The widespread poverty during the 1930s meant that safes were no longer affordable for the penniless majority and, as a result, literally sleeping on top of your savings became one of the safest bets.

Distrust of financial institutions

Bank run during The Great Depression

The Great Depression brought along with it a deep distrust of financial institutions across the globe. Following the stock market crash of 1929, Americans found themselves afraid of what those who held their money might do with it. Instead of leaving their financial futures to the bankers, some engaged in what became known as a bank run.

So, what’s a bank run?

The term refers to what customers would do when they feared that a bank or financial institution may not have enough cash to pay back their deposits. They rushed to a branch to withdraw all of their funds before they could be lost. The problem is that banks usually kept very little in actual cash on-location at the time.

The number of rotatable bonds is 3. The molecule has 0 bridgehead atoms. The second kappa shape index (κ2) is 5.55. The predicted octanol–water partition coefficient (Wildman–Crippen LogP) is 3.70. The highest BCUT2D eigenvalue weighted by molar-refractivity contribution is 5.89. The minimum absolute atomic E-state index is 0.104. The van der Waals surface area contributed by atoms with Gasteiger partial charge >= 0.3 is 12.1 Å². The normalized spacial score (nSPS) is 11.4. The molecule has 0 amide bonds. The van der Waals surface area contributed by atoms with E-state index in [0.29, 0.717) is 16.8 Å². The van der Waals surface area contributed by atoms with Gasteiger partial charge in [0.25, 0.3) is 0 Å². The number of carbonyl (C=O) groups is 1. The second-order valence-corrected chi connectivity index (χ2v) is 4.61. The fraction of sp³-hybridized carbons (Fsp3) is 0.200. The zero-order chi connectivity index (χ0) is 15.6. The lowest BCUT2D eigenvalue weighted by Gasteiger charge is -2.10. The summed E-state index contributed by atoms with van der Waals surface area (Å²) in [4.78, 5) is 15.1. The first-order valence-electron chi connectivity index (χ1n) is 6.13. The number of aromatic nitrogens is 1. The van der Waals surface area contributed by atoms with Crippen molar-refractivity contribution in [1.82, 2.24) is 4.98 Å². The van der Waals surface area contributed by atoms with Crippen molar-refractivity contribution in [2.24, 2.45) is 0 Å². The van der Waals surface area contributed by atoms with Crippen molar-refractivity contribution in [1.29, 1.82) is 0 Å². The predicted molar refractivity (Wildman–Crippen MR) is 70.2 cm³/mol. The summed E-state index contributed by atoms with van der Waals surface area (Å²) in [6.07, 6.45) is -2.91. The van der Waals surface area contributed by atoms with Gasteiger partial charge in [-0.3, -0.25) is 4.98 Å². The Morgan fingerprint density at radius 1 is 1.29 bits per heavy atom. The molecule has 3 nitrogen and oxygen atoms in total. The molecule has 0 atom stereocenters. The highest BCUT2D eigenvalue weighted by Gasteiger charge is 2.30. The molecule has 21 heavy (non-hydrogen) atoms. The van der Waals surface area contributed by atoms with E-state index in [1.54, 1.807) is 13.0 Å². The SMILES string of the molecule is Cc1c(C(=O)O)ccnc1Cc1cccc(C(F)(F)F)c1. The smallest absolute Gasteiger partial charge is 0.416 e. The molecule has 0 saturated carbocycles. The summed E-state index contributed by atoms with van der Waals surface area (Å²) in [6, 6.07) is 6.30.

While these bank runs typically started off as a result of baseless panic, the droves of customers demanding their cash could force the bank to sell off assets at below-market prices. This resulted in the banks closing and leaving the customers still invested in the bank SOL.

Stories of those shafted by banks, their savings gone, further contributed to panic and more mass-withdrawals of funds. In fact, the famous line, “The only thing we have to fear is fear itself,” is a direct reference to the very real dangers of a mass panic during the times. It was a giant positive-feedback cycle, a self-fulfilling prophecy, that left many destitute and penniless.